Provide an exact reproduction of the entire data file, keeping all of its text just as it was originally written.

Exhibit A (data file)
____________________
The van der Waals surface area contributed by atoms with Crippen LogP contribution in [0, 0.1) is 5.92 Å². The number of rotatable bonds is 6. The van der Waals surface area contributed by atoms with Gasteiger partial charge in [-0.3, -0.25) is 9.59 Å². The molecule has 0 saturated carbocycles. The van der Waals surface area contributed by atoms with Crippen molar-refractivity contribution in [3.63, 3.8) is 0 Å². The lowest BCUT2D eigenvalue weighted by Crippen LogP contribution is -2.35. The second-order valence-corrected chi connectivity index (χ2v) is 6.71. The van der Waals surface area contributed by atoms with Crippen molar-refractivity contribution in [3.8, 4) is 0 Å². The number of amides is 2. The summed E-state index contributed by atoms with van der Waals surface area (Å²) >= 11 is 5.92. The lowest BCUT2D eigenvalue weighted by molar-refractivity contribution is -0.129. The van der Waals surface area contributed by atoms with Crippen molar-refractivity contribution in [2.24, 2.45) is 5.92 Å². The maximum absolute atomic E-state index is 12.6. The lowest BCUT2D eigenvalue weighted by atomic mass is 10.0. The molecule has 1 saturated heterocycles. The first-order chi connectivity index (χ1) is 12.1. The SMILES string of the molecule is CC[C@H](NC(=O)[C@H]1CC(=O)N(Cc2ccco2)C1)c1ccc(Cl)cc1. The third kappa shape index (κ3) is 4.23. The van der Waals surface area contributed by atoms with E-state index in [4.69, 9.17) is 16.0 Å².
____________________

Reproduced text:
The van der Waals surface area contributed by atoms with Crippen LogP contribution in [0, 0.1) is 5.92 Å². The number of rotatable bonds is 6. The van der Waals surface area contributed by atoms with Gasteiger partial charge in [-0.3, -0.25) is 9.59 Å². The molecule has 0 saturated carbocycles. The van der Waals surface area contributed by atoms with Crippen molar-refractivity contribution in [3.63, 3.8) is 0 Å². The lowest BCUT2D eigenvalue weighted by Crippen LogP contribution is -2.35. The second-order valence-corrected chi connectivity index (χ2v) is 6.71. The van der Waals surface area contributed by atoms with Crippen molar-refractivity contribution in [3.8, 4) is 0 Å². The number of amides is 2. The summed E-state index contributed by atoms with van der Waals surface area (Å²) >= 11 is 5.92. The lowest BCUT2D eigenvalue weighted by molar-refractivity contribution is -0.129. The van der Waals surface area contributed by atoms with Crippen molar-refractivity contribution in [2.24, 2.45) is 5.92 Å². The maximum absolute atomic E-state index is 12.6. The lowest BCUT2D eigenvalue weighted by atomic mass is 10.0. The molecule has 1 saturated heterocycles. The first-order chi connectivity index (χ1) is 12.1. The SMILES string of the molecule is CC[C@H](NC(=O)[C@H]1CC(=O)N(Cc2ccco2)C1)c1ccc(Cl)cc1. The third kappa shape index (κ3) is 4.23. The van der Waals surface area contributed by atoms with E-state index in [4.69, 9.17) is 16.0 Å².